电话情人2在线播放His little daughter hesitated for another instant as though she would have clung about him still, or had some lingering hope that he might raise her in his arms and kiss her. She looked up in his face once more. He thought how like her expression was then, to what it had been when she looked round at the Doctor - that night - and instinctively dropped her hand and turned away.视屏如果没有播放按钮请刷新网页
The news threw the mistress of Las Palomas into a flutter. Her brother was absent, and she felt a delicacy in consulting Deweese, and very naturally turned to me for advice. Funerals in the Nueces valley were so very rare that I advised going, even if the unfortunate man had stood none too high in our estimation. Annear lived on the divide between Shepherd's and the Frio at a ranch called Las Norias. As this ranch was not over ten miles from the mouth of the San Miguel, the astute mind can readily see the gleam of my ax in attending. Funerals were such events that I knew to a certainty that all the countryside within reach would attend, and the Vaux ranch was not over fifteen miles distant from Las Norias. Acting on my advice, the mistress ordered the ambulance to be ready to start by three o'clock the next morning, and gave every one on the ranch who cared, permission to go along. All of us took advantage of the offer, except Deweese, who, when out of hearing of the mistress, excused himself rather profanely.电话情人2在线播放
电话情人2在线播放These matters, together with the management of the land still left on his hands, and the indoor work over his book, so engrossed Levin the whole summer that he scarcely ever went out shooting. At the end of August he heard that the Oblonskys had gone away to Moscow, from their servant who brought back the side-saddle. He felt that in not answering Darya Alexandrovna's letter he had by his rudeness, of which he could not think without a flush of shame, burned his ships, and that he would never go and see them again. He had been just as rude with the Sviazhskys, leaving them without saying good-bye. But he would never go to see them again either. He did not care about that now. The business of reorganizing the farming of his land absorbed him as completely as though there would never be anything else in his life. He read the books lent him by Sviazhsky, and copying out what he had not got, he read both the economic and socialistic books on the subject, but, as he had anticipated, found nothing bearing on the scheme he had undertaken. In the books on political economy--in Mill, for instance, whom he studied first with great ardor, hoping every minute to find an answer to the questions that were engrossing him--he found laws deduced from the condition of land culture in Europe; but he did not see why these laws, which did not apply in Russia, must be general. He saw just the same thing in the socialistic books: either they were the beautiful but impracticable fantasies which had fascinated him when he was a student, or they were attempts at improving, rectifying the economic position in which Europe was placed, with which the system of land tenure in Russia had nothing in common. Political economy told him that the laws by which the wealth of Europe had been developed, and was developing, were universal and unvarying. Socialism told him that development along these lines leads to ruin. And neither of them gave an answer, or even a hint, in reply to the question what he, Levin, and all the Russian peasants and landowners, were to do with their millions of hands and millions of acres, to make them as productive as possible for the common weal.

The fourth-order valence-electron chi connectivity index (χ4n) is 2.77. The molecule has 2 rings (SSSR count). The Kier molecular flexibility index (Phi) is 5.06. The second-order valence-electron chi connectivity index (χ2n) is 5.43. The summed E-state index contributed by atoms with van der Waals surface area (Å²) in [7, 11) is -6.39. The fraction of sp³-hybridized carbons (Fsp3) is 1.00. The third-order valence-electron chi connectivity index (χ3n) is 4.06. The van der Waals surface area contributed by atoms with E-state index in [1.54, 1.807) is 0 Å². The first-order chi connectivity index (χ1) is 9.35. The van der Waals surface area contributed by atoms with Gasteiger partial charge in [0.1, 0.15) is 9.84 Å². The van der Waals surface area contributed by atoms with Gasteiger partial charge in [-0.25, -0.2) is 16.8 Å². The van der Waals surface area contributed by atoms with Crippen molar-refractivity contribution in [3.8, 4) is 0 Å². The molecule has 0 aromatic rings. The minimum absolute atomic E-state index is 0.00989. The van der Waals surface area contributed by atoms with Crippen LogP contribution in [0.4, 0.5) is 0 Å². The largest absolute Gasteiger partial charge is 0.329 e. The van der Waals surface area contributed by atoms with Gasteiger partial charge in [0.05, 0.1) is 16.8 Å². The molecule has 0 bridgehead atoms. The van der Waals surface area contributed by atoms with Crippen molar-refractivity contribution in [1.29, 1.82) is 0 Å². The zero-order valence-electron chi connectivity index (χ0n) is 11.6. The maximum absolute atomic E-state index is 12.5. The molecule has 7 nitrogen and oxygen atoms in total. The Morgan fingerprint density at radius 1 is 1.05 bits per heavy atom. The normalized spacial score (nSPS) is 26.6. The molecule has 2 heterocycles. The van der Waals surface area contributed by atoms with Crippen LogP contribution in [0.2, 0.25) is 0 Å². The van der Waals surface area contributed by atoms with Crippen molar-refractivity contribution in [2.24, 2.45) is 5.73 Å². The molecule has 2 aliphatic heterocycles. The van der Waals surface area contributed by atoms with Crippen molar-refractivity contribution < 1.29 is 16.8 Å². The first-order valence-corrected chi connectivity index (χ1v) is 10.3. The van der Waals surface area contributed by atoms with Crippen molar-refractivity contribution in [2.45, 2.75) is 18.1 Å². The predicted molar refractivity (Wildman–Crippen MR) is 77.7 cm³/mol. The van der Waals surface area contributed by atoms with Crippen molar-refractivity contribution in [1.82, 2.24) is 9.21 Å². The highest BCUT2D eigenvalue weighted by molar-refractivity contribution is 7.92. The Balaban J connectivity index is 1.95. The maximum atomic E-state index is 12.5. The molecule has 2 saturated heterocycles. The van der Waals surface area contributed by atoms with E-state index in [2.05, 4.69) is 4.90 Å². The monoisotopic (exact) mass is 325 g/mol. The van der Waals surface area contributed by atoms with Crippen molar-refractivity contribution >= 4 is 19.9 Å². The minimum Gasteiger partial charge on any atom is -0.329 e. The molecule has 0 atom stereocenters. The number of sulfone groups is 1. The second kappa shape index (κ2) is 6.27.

There was a ploughboy, Dick, who sometimes came into our field to pluck blackberries from the hedge. When he had eaten all he wanted, he would have, what he called, fun with the colts, throwing stones and sticks at them to make them gallop. We did not much mind him, for we could gallop off; but sometimes a stone would hit and hurt us.电话情人2在线播放